Recent co-location comparison trials using the latest AQMesh processing (v4.2.3) have further proven AQMesh performance with impressive R2 values in excess of O.8 and 0.9 for NO2 in Benelux, Slovakia and Spain.
Particulate matter (PM2.5) was also monitored throughout the Slovakia trial and delivered an R2 value of 0.98.
Correlation values for NO continue to be high throughout all AQMesh co-location trials, with results exceeding 0.9 in nearly all cases.
For more information on co-location trials and performance please contact us.
Leading small sensor air quality monitor, AQMesh, has recently been shown to work alongside passive samplers and air quality models, as well as complementing reference station networks. A recent study shows AQMesh calibration against diffusion tubes and two 2017 conferences have highlighted the potential of such systems used in an air quality network.
At the Dispersion Modellers User Group Meeting (DMUG, London, April 2017), CERC showed that the model optimisation of 7-day average NO2 concentrations using AQMesh readings as well as reference data affects concentration contours, giving a general reduction, but increase in some areas. The study shows the potential to achieve a higher level of local air quality accuracy from this combined approach.
The CERC study uses near real-time NO2 data from 20 AQMesh pods and 5 reference stations across Cambridge, UK over three months. The presentation acknowledged the potential from large networks of low cost sensors installed across a city: accuracy and reliability is generally lower than reference monitors, but larger spatial coverage is possible. The study addressed how these sensor data can best be used in modelling. See the full presentation here.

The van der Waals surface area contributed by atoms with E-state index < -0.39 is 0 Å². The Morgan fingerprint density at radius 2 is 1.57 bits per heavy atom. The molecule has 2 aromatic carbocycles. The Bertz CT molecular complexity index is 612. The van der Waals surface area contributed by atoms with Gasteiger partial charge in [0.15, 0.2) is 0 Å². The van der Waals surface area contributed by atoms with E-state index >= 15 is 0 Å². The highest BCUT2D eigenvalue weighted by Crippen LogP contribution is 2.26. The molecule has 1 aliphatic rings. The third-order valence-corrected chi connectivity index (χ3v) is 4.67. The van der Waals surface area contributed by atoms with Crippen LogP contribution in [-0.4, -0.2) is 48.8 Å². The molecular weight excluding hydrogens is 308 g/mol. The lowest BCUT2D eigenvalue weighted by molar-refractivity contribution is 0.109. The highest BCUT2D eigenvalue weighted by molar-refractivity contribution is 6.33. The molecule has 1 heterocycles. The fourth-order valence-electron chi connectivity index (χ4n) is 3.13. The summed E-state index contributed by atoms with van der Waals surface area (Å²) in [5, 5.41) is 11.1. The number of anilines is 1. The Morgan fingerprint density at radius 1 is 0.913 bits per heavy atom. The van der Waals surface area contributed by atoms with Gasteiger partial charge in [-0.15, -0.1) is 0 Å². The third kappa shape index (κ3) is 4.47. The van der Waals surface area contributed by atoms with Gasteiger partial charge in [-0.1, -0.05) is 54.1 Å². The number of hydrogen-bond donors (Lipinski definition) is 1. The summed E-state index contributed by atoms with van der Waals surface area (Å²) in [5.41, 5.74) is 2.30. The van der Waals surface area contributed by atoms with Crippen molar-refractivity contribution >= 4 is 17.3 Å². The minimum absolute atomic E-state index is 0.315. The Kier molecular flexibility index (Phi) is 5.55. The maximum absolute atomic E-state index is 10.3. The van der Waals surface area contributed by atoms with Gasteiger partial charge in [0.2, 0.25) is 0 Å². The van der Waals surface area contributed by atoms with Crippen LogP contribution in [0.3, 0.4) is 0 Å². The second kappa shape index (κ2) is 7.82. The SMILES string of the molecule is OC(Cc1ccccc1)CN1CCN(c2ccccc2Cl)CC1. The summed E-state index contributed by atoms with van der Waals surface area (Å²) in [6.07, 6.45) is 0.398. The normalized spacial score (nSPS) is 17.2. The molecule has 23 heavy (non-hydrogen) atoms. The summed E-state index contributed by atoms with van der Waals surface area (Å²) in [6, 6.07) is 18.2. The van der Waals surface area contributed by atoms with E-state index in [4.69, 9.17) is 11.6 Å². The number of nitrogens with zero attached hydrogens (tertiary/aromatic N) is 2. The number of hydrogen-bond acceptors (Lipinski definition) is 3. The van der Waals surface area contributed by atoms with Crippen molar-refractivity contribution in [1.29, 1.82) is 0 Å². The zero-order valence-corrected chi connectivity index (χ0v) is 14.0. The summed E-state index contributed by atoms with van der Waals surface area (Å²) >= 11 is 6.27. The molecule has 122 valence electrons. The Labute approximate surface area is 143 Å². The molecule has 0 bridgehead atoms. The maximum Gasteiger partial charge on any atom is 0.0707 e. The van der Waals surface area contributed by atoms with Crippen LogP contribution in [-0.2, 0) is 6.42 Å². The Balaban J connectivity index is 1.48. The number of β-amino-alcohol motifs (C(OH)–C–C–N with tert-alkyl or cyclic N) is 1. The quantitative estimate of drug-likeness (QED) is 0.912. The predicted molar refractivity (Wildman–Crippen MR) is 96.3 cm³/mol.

It is important to distinguish between small air quality sensors and sensor systems. The best sensor systems offer optimisation of sensor output through quality control, platform design and sensor output processing and correction for cross-gas effects and environmental effects. Teams which want to invest in similar air quality studies or city-wide monitoring projects can get a head start by using AQMesh – the most developed such system. See the Cambridge case study of latest AQMesh performance.
International air quality experts meeting at RIVM in the Netherlands in February reviewed a range of studies using small sensor systems to measure air pollution, particularly NO2 and particulate matter. Whilst highlighting the need for good characterisation of sensors and the pace of development of this new technology, discussions focused on how to make the best use of ‘low cost’ sensors.
Two speakers highlighted the ways in which a small sensor system can be characterised. The best method is by regularly co-locating with a reference station and comparing readings; another method is similar but one sensor system is co-located against reference and then moved around the other units to allow comparison. Other options include comparison with passive samplers or by comparing co-located sensor systems against each other.